Niningi warns lawyers on extra allowance

Niningi said lawyers are paid to do their job and this behaviour of asking for additional allowance must be stopped. 

He said this during the announcement ceremony of the new Acting Solicitor General yesterday in Port Moresby.

“I’m warning the lawyers to take it seriously that this cut business is not going to be practised anymore,” he said.

Officers trained to become Prosecutors

Comprising of eight Royal Papua New Guinea Police Officers and two lawyers from the Public Prosecutor’s Office, a total of 10 officers have undergo this prestigious Prosecution Residential School program for nine months and were issued certificates recently.

They are part of the 5th batch of trainers who have undergone the Prosecution Residential School program initiated by the Papua New Guinea – Australia Policing Partnership or PNG – APP.

Young PNG lawyers get Australian support

The workshop on Civil and Criminal Advocacy was made possible by the involvement of members from the Victorian Bar in Australia and support from the Australian Government, as part of the PNG-Australia Partnership.

The workshop aimed to equip participants with the necessary knowledge and practical skills to become effective courtroom advocates in civil and criminal law cases.

Facilitated by 14 members of the Victorian Bar, including esteemed retired judges like Chris Maxwell AC and Peter Riordan, the workshop received support from the LTI team and the PNG Law Society.

Trainee lawyers hone skills

This is the 16th consecutive year for the barristers from the Victorian Bar to conduct a Civil and Criminal Advocacy Workshop at the Legal Training Institute (LTI), giving students insights into how to prepare for court and advocate on behalf of their clients.

LTI Director Pauline Mogish said the involvement of the Victorian Bar had been crucial to developing the court skills of a generation of PNG lawyers.

Practice self-discipline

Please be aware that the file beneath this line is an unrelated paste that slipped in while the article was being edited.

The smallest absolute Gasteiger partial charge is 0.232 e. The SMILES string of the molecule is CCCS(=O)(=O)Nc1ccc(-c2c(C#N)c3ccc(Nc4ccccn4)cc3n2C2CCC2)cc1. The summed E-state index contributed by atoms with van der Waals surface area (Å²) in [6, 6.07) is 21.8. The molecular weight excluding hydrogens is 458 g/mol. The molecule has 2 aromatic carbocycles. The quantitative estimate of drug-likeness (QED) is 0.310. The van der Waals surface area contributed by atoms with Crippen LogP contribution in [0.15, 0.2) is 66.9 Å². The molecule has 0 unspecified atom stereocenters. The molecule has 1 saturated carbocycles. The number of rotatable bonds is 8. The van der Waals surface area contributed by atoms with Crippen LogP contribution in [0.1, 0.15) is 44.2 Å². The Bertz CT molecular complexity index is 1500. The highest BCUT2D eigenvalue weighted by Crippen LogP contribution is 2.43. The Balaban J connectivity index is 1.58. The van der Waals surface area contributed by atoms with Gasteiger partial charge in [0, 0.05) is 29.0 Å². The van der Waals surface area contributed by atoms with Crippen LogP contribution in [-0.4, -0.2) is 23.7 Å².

The service began with the a march from the Boreboa Primary school gates at North Waigani, down to the PNG Bible Church, just before Morata.

Judges, Magistrates, lawyers and staff of the National Judiciary and Magisterial services took time off this morning to open the year 2019 with a dedication service led by Rev. Moresby Tunge.

But before that, an inspection of the guards was done by Chief Justice Sir Gibbs Salika. This is also his first as the head of the judiciary.

In delivering his keynote address, he stressed on discipline and having strong work ethics.

Challenges of being a busy lawyer

The Legal Training Institute Director, Mrs Pauline Mogish, told graduates this morning at the 12th graduation ceremony to be positive and focus on the basics.

She outlined for graduates to remember the 5 Ps: "Proper preparation prevents poor performance.”

Mogish highlighted the need for graduates to note that as long as they are mindful of the simple basics of their training and keep to the simple proper aspects of their professional life, they will go far.

Review - This week in court

Despite this week seeing Supreme Court sittings held at Waigani, other lower courts were quiet.

Most cases in the National Court were deferred while in Port Morebsy, the District Court saw matters deferred to other dates on Tuesday and Friday, mainly due to the engagement of police prosecutors in the security operation for NCD polling.

In East New Britain, a grandfather was sentenced to 39 years in prison for the persistent sexual abuse of his two granddaughters by the Kokopo National Court.

Polye calls on young lawyers to defend constitution

He said the country’s judiciary system has been brought into question following the arrest of a senior lawyer and one of the country’s senior judges.

“We must not allow the rule of law, the constitution, organic law and the acts of Parliament, among others, to erode,” Polye warned.

He also urged young lawyers coming out of the law school not to deviate from defending the constitution.

He said they must live by the principles of law, which is derived from the Word of God.

Know and respect rule of law, law students told

The 89 lawyer trainees graduated this morning from the institute which included four students from the Solomon Islands.

Chief Justice and Chairman of LTI Counsel Sir Salamo Injia told the students to let the law take its course, especially when violence was becoming prevalent in societies in solving problems.

“Let the law take its course, don’t take the law into your own hands. The rule of law rests with obedience to the rule of law,” he said.

PM tells ministers to pursue legal scandal with Australians

He  has asked the Minister for Foreign Affairs Rimbink Pato and Attorney General and Minister for Justice Ano Pala to talk with the Australians  about the comments made by two lawyers that were aired on overseas media in the past week.

He is referring to prominent private lawyers Greg Sheppard and Harvey Maladina of Young and Williams law firm.

Mr Sheppard denied claims of impropriety when he spoke with PNG media last Thursday and said he was merely responding to general questions from a visitor about how to handle situations.